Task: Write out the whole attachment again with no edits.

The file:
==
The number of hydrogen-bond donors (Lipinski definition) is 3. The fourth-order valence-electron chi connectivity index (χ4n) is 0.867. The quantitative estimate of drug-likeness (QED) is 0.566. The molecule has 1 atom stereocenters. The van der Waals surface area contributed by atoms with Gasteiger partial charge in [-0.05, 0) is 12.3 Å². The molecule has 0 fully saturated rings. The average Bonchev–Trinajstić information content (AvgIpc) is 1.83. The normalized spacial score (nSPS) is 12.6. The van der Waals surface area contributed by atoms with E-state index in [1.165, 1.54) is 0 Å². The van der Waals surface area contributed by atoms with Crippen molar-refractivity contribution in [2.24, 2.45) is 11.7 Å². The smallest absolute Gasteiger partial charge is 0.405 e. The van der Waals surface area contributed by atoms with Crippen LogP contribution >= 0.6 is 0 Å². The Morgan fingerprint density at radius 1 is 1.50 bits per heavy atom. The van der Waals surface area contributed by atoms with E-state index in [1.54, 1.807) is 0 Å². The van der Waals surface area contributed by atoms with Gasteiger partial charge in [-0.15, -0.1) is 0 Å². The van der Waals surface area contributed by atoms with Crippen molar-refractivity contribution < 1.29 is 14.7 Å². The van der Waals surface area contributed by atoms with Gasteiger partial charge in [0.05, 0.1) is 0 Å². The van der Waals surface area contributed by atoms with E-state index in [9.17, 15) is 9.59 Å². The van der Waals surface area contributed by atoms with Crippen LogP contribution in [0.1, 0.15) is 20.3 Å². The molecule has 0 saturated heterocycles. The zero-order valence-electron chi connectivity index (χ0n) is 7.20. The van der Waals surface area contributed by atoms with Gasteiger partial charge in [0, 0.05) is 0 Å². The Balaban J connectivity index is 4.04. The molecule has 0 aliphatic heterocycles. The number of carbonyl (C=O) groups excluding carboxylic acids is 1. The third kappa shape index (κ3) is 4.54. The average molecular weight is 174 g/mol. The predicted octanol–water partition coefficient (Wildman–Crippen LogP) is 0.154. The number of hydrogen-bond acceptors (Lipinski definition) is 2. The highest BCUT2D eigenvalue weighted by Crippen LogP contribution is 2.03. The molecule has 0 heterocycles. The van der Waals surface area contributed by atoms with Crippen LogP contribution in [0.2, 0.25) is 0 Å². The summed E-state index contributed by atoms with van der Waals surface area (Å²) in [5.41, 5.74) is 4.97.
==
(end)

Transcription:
The number of hydrogen-bond donors (Lipinski definition) is 3. The fourth-order valence-electron chi connectivity index (χ4n) is 0.867. The quantitative estimate of drug-likeness (QED) is 0.566. The molecule has 1 atom stereocenters. The van der Waals surface area contributed by atoms with Gasteiger partial charge in [-0.05, 0) is 12.3 Å². The molecule has 0 fully saturated rings. The average Bonchev–Trinajstić information content (AvgIpc) is 1.83. The normalized spacial score (nSPS) is 12.6. The van der Waals surface area contributed by atoms with E-state index in [1.165, 1.54) is 0 Å². The van der Waals surface area contributed by atoms with Crippen molar-refractivity contribution in [2.24, 2.45) is 11.7 Å². The smallest absolute Gasteiger partial charge is 0.405 e. The van der Waals surface area contributed by atoms with Crippen LogP contribution >= 0.6 is 0 Å². The Morgan fingerprint density at radius 1 is 1.50 bits per heavy atom. The van der Waals surface area contributed by atoms with E-state index in [1.54, 1.807) is 0 Å². The van der Waals surface area contributed by atoms with Gasteiger partial charge in [-0.15, -0.1) is 0 Å². The van der Waals surface area contributed by atoms with Crippen molar-refractivity contribution < 1.29 is 14.7 Å². The van der Waals surface area contributed by atoms with Gasteiger partial charge in [0.05, 0.1) is 0 Å². The van der Waals surface area contributed by atoms with E-state index in [9.17, 15) is 9.59 Å². The van der Waals surface area contributed by atoms with Crippen LogP contribution in [0.1, 0.15) is 20.3 Å². The molecule has 0 saturated heterocycles. The zero-order valence-electron chi connectivity index (χ0n) is 7.20. The van der Waals surface area contributed by atoms with Gasteiger partial charge in [0, 0.05) is 0 Å². The Balaban J connectivity index is 4.04. The molecule has 0 aliphatic heterocycles. The number of carbonyl (C=O) groups excluding carboxylic acids is 1. The third kappa shape index (κ3) is 4.54. The average molecular weight is 174 g/mol. The predicted octanol–water partition coefficient (Wildman–Crippen LogP) is 0.154. The number of hydrogen-bond acceptors (Lipinski definition) is 2. The highest BCUT2D eigenvalue weighted by Crippen LogP contribution is 2.03. The molecule has 0 heterocycles. The van der Waals surface area contributed by atoms with Crippen LogP contribution in [0.2, 0.25) is 0 Å². The summed E-state index contributed by atoms with van der Waals surface area (Å²) in [5.41, 5.74) is 4.97.